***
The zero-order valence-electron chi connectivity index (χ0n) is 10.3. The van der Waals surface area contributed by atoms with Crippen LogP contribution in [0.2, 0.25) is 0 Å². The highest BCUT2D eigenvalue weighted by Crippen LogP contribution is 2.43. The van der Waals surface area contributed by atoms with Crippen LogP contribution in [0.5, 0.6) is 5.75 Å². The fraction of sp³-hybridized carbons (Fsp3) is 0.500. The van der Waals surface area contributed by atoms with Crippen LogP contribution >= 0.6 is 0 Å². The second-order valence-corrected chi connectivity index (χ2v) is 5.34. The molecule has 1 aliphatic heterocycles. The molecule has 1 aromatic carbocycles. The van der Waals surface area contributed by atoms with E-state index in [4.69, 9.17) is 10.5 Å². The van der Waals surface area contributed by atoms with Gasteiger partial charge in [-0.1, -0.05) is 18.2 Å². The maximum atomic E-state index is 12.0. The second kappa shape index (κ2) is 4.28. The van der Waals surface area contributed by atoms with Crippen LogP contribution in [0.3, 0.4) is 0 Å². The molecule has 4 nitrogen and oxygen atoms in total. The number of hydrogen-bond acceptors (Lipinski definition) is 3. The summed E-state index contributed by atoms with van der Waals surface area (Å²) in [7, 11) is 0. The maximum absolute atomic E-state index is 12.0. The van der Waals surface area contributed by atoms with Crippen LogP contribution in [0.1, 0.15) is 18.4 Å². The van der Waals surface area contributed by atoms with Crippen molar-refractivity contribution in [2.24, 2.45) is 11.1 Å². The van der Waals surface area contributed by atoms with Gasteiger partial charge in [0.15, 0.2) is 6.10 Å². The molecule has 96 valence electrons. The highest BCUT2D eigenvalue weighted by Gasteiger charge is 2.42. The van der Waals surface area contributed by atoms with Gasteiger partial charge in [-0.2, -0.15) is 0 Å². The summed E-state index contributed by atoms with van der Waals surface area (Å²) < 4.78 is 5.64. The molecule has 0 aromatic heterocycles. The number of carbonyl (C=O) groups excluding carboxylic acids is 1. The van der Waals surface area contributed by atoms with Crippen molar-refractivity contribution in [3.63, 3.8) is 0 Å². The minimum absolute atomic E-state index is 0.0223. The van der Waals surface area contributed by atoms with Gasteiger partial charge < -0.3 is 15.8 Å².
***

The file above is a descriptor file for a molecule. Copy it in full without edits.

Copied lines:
The zero-order valence-electron chi connectivity index (χ0n) is 10.3. The van der Waals surface area contributed by atoms with Crippen LogP contribution in [0.2, 0.25) is 0 Å². The highest BCUT2D eigenvalue weighted by Crippen LogP contribution is 2.43. The van der Waals surface area contributed by atoms with Crippen LogP contribution in [0.5, 0.6) is 5.75 Å². The fraction of sp³-hybridized carbons (Fsp3) is 0.500. The van der Waals surface area contributed by atoms with Crippen LogP contribution >= 0.6 is 0 Å². The second-order valence-corrected chi connectivity index (χ2v) is 5.34. The molecule has 1 aliphatic heterocycles. The molecule has 1 aromatic carbocycles. The van der Waals surface area contributed by atoms with E-state index in [4.69, 9.17) is 10.5 Å². The van der Waals surface area contributed by atoms with Gasteiger partial charge in [-0.1, -0.05) is 18.2 Å². The maximum atomic E-state index is 12.0. The second kappa shape index (κ2) is 4.28. The van der Waals surface area contributed by atoms with Crippen LogP contribution in [0.3, 0.4) is 0 Å². The molecule has 4 nitrogen and oxygen atoms in total. The number of hydrogen-bond acceptors (Lipinski definition) is 3. The summed E-state index contributed by atoms with van der Waals surface area (Å²) in [7, 11) is 0. The maximum absolute atomic E-state index is 12.0. The van der Waals surface area contributed by atoms with Crippen LogP contribution in [0.1, 0.15) is 18.4 Å². The van der Waals surface area contributed by atoms with Crippen molar-refractivity contribution in [2.24, 2.45) is 11.1 Å². The van der Waals surface area contributed by atoms with Gasteiger partial charge in [0.15, 0.2) is 6.10 Å². The molecule has 96 valence electrons. The highest BCUT2D eigenvalue weighted by Gasteiger charge is 2.42. The van der Waals surface area contributed by atoms with Gasteiger partial charge in [-0.2, -0.15) is 0 Å². The summed E-state index contributed by atoms with van der Waals surface area (Å²) < 4.78 is 5.64. The molecule has 0 aromatic heterocycles. The number of carbonyl (C=O) groups excluding carboxylic acids is 1. The van der Waals surface area contributed by atoms with Crippen molar-refractivity contribution in [3.63, 3.8) is 0 Å². The minimum absolute atomic E-state index is 0.0223. The van der Waals surface area contributed by atoms with Gasteiger partial charge < -0.3 is 15.8 Å².